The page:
LSU SRP Team Awarded a NIH Supplement to Promote Diversity in Health-Related Research

November 29, 2021

BATON ROUGE - Myron Lard, a second-year doctoral student in the Department of Chemistry, has been awarded funding by the National Institute of Environmental Health Sciences to conduct mentored research with the LSU Superfund Research Program. The LSU Superfund Research Program is an interdisciplinary team of researchers studying Environmentally Persistent Free Radicals (EPFRs) - a type of pollution that can form when hazardous waste is combusted. The supplement provides a stipend and mentorship for highly qualified students from racial and ethnic groups that are underrepresented in health-related sciences.

“It’s given me an opportunity to just focus on my research. With this grant, I can also network with other recipients across the nation,” Lard stated.

The LSU Superfund Research Program is a unique setting for interdisciplinary, mentored research.  For example, Lard’s primary academic mentor is Dr. Rob Cook, a world-renowned environmental chemistry researcher, involved in LSU SRP’s Project 5.  Project 5 draws on both physics and chemistry to gain a fundamental, atomic-level understanding of EPFR formation.  Lard’s research project will bridge physical science and biomedical science, allowing him to link atomic level understanding of EPFRs with the production of reactive oxygen species in rodent models.   As a LSU SRP trainee, Lard will receive additional mentorship from Dr. Phil Sprunger, professor of physics, and senior students working on Project 5 as well as mentorship from faculty in the Program’s biomedical projects and research support cores.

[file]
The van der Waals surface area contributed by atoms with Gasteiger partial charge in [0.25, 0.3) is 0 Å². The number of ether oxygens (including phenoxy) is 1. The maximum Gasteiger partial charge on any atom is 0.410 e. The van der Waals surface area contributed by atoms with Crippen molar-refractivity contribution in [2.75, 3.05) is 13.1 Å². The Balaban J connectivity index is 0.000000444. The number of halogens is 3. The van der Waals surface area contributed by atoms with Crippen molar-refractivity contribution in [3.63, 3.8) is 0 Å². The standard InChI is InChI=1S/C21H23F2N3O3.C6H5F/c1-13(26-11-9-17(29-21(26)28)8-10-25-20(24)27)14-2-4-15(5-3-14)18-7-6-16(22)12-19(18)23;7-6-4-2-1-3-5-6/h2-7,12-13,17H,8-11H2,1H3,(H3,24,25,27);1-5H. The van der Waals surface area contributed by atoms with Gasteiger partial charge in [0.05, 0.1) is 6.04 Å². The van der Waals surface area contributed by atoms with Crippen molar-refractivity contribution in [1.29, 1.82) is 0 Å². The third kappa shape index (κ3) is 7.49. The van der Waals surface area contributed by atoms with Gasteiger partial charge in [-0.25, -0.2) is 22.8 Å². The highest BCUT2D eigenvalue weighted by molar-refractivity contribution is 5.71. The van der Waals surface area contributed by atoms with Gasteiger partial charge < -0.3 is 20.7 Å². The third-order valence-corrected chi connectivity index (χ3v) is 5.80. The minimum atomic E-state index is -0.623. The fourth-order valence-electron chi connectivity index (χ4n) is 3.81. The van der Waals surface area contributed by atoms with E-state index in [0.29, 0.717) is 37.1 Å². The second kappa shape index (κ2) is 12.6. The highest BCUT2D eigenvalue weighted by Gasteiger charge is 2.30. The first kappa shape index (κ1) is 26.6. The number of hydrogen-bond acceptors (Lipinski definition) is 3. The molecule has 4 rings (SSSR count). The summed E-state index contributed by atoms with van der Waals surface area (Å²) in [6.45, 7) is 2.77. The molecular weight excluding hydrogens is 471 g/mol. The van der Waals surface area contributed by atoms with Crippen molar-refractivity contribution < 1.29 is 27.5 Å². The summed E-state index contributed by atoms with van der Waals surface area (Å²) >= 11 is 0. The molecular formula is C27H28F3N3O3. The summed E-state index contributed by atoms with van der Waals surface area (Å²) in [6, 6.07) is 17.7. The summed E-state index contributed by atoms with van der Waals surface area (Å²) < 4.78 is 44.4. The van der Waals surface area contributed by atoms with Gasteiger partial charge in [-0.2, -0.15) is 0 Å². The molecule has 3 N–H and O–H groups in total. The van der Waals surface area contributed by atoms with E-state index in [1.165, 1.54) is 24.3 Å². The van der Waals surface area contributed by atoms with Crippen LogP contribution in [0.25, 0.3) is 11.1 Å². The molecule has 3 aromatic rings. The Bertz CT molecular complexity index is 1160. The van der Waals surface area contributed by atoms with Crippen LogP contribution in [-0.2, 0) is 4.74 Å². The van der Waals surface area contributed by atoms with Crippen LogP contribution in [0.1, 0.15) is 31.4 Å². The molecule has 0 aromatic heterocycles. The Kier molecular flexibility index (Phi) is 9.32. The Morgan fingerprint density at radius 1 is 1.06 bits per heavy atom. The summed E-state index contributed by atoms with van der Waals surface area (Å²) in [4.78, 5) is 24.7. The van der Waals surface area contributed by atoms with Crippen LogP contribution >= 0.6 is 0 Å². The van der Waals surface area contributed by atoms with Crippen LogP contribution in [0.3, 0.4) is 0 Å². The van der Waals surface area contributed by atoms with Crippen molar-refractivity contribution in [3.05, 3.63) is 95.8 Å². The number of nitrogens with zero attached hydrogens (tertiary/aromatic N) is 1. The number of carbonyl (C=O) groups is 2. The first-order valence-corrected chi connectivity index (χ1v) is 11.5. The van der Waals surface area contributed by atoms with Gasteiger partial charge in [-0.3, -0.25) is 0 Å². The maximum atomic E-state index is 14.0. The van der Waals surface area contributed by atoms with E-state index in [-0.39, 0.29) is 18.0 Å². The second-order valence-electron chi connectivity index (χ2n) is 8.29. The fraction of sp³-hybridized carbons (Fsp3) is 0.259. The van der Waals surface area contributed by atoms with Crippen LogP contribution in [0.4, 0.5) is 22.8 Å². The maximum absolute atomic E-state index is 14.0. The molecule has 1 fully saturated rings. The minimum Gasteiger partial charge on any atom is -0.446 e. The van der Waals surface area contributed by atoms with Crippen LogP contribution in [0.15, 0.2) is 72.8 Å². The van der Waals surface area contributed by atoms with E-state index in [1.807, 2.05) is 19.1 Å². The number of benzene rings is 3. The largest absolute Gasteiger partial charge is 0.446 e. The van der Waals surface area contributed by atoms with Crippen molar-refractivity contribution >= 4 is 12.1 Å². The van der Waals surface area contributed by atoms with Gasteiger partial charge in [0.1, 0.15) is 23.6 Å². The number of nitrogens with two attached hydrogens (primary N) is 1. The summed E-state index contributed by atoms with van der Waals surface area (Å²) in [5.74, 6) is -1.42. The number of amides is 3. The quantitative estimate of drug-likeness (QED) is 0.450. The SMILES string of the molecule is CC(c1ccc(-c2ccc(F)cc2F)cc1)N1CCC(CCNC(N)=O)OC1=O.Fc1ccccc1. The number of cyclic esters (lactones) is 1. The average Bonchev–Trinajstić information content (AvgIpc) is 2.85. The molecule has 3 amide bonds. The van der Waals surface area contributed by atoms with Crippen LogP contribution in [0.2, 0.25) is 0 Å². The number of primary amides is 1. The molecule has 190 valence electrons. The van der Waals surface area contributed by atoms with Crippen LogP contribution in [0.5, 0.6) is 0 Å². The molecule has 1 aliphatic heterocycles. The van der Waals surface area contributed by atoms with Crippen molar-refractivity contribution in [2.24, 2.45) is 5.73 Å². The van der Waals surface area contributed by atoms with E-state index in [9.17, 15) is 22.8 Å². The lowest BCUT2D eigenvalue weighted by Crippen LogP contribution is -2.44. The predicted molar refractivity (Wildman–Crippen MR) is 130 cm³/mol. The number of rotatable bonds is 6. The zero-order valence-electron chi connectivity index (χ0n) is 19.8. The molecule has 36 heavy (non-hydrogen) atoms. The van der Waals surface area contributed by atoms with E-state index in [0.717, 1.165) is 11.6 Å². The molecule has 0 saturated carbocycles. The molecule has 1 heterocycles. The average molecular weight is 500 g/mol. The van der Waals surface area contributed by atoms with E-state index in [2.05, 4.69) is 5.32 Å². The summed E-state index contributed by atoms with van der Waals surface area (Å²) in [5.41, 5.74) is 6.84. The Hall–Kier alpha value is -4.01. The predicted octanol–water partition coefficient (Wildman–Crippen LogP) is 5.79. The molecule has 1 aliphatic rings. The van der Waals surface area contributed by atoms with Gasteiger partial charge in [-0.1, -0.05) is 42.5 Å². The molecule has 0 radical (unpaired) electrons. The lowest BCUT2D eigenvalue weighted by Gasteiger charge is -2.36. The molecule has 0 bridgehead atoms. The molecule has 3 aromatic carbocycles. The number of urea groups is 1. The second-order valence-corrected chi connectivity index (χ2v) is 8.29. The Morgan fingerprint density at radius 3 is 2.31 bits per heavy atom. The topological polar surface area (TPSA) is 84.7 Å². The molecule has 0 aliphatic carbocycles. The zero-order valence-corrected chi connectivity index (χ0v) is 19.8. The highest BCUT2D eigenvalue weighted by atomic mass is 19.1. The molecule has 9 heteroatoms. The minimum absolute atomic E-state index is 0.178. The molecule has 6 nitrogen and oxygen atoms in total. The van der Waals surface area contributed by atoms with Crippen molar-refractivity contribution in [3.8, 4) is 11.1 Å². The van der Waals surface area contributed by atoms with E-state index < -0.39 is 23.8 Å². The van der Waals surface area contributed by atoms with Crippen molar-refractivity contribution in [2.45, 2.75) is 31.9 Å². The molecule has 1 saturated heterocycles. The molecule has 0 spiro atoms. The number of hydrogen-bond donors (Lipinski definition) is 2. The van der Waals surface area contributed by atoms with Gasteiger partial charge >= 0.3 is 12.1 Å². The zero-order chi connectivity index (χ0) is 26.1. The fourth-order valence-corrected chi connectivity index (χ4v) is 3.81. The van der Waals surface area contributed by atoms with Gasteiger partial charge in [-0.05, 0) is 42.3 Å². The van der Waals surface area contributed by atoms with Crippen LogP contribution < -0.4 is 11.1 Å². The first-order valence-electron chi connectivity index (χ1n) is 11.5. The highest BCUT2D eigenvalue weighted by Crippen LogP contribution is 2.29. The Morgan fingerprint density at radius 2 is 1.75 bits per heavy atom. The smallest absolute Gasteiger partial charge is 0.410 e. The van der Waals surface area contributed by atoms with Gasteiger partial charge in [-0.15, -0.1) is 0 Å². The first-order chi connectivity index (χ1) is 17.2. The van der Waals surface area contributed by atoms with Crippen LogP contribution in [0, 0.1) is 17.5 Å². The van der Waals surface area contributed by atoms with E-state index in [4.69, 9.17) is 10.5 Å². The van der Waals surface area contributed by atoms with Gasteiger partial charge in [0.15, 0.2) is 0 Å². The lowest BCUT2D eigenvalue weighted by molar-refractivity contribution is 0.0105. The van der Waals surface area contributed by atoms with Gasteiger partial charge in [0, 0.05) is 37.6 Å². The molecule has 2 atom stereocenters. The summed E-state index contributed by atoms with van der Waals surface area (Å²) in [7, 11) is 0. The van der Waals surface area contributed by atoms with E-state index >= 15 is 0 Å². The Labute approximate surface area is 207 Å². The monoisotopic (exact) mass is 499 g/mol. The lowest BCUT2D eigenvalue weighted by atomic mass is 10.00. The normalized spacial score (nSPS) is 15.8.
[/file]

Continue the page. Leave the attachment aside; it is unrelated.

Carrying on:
For trainees in LSU’s Superfund Research Program, mentorship goes beyond training in the laboratory.  The Research Experience and Training Coordination Core (RETCC), led by Dr. Tammy Dugas, Head of Department of Comparative Biomedical Sciences of LSU’s School of Veterinary Medicine, provides mentoring in presentation skills, career development, new methodologies, data sharing, grant writing and more.

Underrepresentation of minorities in STEM fields is a critical issue that needs to be addressed. LSU’s RETCC works with faculty throughout LSU to establish a pipeline for highly qualified trainees to pursue research with the LSU SRP.   Lard is the first[JKI1]  LSU SRP trainee to receive this grant, which will allow him to focus on developing his research expertise. 


Jennifer Irving
LSU Superfund Research Program